His resignation last night followed disclosures that INBS lent millions in dollars and sterling to the former chairman of Anglo Irish Bank, Sean FitzPatrick, to help hide more than e120 million in borrowings from Anglo.
The board said “there were no commercial issues” for his (Mr Walsh’s) unexpected resignation and accepted “with great regret” his resignation from the board and as director of the society.
Vice-chairman Terence J Cooney has been appointed acting chairman until a replacement is found for Dr Walsh, the statement from the board said.
Meanwhile a spokeswoman for the financial regulator said: “We expect Irish Nationwide to appoint a new chairman with immediate effect.”
Dr Walsh is a former professor of banking at University College Dublin and an executive director of private equity firm International Investment and Underwriting, owned by financier Dermot Desmond.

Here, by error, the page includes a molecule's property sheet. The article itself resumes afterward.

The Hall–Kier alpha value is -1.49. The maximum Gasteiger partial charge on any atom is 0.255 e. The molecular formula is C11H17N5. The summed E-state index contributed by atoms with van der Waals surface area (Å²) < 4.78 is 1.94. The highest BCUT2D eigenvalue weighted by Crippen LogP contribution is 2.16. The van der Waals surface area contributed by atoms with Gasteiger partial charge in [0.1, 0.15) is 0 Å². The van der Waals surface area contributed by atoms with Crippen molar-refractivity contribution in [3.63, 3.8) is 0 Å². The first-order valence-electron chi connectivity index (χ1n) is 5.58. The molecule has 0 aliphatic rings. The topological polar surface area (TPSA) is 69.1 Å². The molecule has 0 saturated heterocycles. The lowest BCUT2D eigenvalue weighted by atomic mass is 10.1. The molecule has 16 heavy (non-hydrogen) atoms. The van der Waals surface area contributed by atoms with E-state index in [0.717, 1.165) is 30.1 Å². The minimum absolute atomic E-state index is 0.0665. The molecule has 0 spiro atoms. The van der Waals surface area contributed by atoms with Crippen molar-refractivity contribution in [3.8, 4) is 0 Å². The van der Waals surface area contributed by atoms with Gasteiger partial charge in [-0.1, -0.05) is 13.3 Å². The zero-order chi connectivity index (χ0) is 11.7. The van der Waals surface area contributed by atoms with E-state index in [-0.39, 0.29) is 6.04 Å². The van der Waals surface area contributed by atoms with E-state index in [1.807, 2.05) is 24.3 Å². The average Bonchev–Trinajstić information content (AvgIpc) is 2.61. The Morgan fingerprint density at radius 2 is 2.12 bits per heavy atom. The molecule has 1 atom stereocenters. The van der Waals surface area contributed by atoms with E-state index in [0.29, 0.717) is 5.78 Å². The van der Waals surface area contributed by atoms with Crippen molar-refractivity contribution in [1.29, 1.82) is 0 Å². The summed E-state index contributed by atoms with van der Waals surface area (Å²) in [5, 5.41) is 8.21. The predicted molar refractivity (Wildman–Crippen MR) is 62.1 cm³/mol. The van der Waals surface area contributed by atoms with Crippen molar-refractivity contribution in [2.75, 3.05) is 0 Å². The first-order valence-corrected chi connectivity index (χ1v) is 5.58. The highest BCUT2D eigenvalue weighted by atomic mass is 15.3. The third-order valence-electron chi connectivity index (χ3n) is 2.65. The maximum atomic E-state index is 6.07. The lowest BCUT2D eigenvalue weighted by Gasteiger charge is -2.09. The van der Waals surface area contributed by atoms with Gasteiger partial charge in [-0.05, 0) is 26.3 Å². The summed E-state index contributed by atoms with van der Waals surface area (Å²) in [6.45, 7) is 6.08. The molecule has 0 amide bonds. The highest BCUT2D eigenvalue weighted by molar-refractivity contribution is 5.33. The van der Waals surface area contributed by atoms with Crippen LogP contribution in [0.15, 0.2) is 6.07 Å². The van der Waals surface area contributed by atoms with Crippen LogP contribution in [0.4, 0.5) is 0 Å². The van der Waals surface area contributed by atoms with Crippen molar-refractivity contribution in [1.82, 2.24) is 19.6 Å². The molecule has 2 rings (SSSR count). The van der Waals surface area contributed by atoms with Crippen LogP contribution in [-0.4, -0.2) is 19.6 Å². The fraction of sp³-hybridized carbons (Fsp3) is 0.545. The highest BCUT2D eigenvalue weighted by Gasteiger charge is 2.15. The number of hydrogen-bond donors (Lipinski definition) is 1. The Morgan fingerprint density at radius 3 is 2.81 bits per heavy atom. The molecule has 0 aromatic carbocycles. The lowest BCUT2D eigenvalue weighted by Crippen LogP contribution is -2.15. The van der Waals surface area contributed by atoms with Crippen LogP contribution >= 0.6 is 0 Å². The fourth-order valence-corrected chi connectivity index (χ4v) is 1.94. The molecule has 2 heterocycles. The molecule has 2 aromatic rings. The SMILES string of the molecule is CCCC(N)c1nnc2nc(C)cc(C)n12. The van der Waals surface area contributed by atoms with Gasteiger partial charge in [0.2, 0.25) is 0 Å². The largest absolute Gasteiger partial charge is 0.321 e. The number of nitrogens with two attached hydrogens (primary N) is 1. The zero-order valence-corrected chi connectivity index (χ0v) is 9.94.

His resignation means INBS is the fourth Irish lending institution to be hit by a shakeout at the top, as domestic and international turmoil undermines the status of Irish banks.
Finance Minister Brian Lenihan has said he expects Bank of Ireland to name a new chief executive within three weeks. That move would bring forward the departure of outgoing chief executive Brian Goggin, who was set to retire this summer, a year earlier than planned.
It has been speculated that Mark Duffy, who is to resign as chief executive of Bank of Scotland Ireland may step into Goggin’s shoes. Within the bank, Richie Boucher, head of BOI’s Irish operations and the head of its British business, Des Crowley, are understood to have already been interviewed.
Credit rating agency Moody’s downgraded the Nationwide’s debt ratings to BAA3, one rung above speculative, or “junk” status. Moody’s said INBS needed to cut its large exposure to commercial property.